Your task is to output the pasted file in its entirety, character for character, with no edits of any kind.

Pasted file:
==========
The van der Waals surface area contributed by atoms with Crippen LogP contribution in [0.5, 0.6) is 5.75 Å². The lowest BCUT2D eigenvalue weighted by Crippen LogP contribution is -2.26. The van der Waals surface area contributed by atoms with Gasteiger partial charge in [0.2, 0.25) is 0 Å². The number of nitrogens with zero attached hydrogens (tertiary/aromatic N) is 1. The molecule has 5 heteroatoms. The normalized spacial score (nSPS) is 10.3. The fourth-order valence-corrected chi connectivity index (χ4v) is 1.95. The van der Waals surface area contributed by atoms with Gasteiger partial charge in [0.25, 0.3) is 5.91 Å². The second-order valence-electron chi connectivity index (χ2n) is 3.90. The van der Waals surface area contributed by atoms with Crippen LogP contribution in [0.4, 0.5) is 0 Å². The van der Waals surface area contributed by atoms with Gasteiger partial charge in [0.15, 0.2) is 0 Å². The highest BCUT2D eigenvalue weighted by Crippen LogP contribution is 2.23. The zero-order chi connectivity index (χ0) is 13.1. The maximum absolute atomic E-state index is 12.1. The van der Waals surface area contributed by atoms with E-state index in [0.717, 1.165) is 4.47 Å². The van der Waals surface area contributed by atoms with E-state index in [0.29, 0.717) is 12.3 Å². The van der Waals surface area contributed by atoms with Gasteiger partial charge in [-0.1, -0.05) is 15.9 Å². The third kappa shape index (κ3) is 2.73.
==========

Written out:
The van der Waals surface area contributed by atoms with Crippen LogP contribution in [0.5, 0.6) is 5.75 Å². The lowest BCUT2D eigenvalue weighted by Crippen LogP contribution is -2.26. The van der Waals surface area contributed by atoms with Gasteiger partial charge in [0.2, 0.25) is 0 Å². The number of nitrogens with zero attached hydrogens (tertiary/aromatic N) is 1. The molecule has 5 heteroatoms. The normalized spacial score (nSPS) is 10.3. The fourth-order valence-corrected chi connectivity index (χ4v) is 1.95. The van der Waals surface area contributed by atoms with Gasteiger partial charge in [0.25, 0.3) is 5.91 Å². The second-order valence-electron chi connectivity index (χ2n) is 3.90. The van der Waals surface area contributed by atoms with Crippen LogP contribution in [0.4, 0.5) is 0 Å². The van der Waals surface area contributed by atoms with Gasteiger partial charge in [0.15, 0.2) is 0 Å². The highest BCUT2D eigenvalue weighted by Crippen LogP contribution is 2.23. The zero-order chi connectivity index (χ0) is 13.1. The maximum absolute atomic E-state index is 12.1. The van der Waals surface area contributed by atoms with E-state index in [0.717, 1.165) is 4.47 Å². The van der Waals surface area contributed by atoms with E-state index in [0.29, 0.717) is 12.3 Å². The van der Waals surface area contributed by atoms with Gasteiger partial charge in [-0.1, -0.05) is 15.9 Å². The third kappa shape index (κ3) is 2.73.